Two months after the jihadist attack in which staff at the French satirical weekly Charlie Hebdo were murdered, a split has emerged in the newsroom over the nearly 30 million euros received since the killings.
Eleven staff members have called for all employees to become equal shareholders in the magazine, setting them up for a battle with the current management.
Charlie Hebdo is currently 40 percent owned by the parents of Charb, the former director of the magazine who was killed in the January 7 attacks, 40 percent by cartoonist Riss, who is recovering in hospital from shoulder wounds and 20 percent by joint manager Eric Portheault.
But one of the Charlie Hebdo journalists, Laurent Leger, stunned the editorial conference on Wednesday by announcing the creation of a group to open talks on an equal division of the magazine's capital.
The group includes Patrick Pelloux, a Charlie Hebdo columnist who provided one of the most powerful images from a Paris march against terrorism four days after the attacks when he fell sobbing into the arms of President Francois Hollande.
Until the attacks, Charlie Hebdo was teetering on the verge of bankruptcy and was selling only around 30,000 copies a week.
But a "survivors' issue" published a week after the attacks flew off the shelves and ended up selling seven million copies.
In addition, the magazine was also inundated with donations as it became a symbol of free speech and the Twitter hashtag #jesuischarlie became known worldwide.
On January 7, two Islamist brothers stormed into the magazine's central Paris offices, spraying bullets, saying they were taking revenge for Charlie Hebdo's depiction of prophet Mohammed, seen as highly offensive by Muslims.
They then shot a policeman outside the offices, bringing the total death toll to 12.
The attack was the first wave in a series of killings to rock the French capital. Amedy Coulibaly shot dead a policewoman the day after and then killed four Jews in a kosher supermarket.
- 'More harm than good' -
A lawyer representing the magazine's management, who declined to be named, said: "All this money is doing more harm than good."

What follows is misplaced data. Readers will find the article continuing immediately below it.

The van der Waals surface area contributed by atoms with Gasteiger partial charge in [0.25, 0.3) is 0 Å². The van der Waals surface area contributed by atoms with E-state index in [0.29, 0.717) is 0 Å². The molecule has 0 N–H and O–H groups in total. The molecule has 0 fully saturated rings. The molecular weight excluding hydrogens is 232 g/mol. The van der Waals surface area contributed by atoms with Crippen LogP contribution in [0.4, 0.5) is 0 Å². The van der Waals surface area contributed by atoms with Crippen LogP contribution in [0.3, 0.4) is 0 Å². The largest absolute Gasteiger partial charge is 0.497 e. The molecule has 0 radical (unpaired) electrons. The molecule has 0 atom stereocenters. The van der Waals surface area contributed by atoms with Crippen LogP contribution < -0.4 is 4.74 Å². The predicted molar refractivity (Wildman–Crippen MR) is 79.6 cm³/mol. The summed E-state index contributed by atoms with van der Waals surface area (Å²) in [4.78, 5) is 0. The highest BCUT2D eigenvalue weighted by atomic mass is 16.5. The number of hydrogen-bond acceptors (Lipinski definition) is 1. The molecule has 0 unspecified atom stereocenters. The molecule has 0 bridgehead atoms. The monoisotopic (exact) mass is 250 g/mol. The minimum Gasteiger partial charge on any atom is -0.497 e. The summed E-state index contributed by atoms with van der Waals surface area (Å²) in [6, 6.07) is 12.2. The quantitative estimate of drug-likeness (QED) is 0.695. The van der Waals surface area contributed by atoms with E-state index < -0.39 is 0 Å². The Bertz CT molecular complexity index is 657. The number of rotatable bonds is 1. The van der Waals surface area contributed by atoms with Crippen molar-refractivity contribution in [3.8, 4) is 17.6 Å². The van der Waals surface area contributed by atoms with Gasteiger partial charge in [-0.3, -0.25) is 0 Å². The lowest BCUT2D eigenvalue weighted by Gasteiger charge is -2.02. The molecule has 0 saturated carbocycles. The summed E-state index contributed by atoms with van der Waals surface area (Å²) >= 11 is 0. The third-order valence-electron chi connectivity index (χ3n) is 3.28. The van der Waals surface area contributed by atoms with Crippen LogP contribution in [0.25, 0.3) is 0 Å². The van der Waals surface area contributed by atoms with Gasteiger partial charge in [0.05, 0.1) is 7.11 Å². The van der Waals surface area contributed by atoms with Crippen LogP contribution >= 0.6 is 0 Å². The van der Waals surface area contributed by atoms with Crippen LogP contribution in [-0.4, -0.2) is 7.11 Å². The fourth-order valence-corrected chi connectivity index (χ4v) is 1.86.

"Riss is still in hospital. Charb's share has been frozen by his heirs ... it makes you think of a funeral when the relatives are bickering over grandma's jewels on the way back from the cemetery," the lawyer said.
"Our first thought has to be to get a paper out every Wednesday. Then we have tax issues to resolve, as donations are taxed at 60 percent," he added.
"The donations are going to the victims' families. The proceeds from the sales are going into the magazine's coffers. They will be used to create a foundation, notably to teach freedom of expression in schools."
Laurent Leger, who wrote a letter to management obtained by AFP, said that these were "internal discussions" at the weekly.
But he said in his letter that a more equal division of the funds would allow more "transparency".
"The wider the control, the more decisions will be taken collectively and that's better for everyone," he wrote.
The initiative sparked a lively debate in the editorial conference.
One Charlie Hebdo staffer, who is not part of the group demanding equal shares, accused the others of "talking about (Charb's) money when the maggots haven't even finished eating him."
"Charb's share isn't going to disappear if you're worried about that. Riss isn't going to leave with the till under his arm and Eric hasn't opened a Swiss bank account," said this staffer.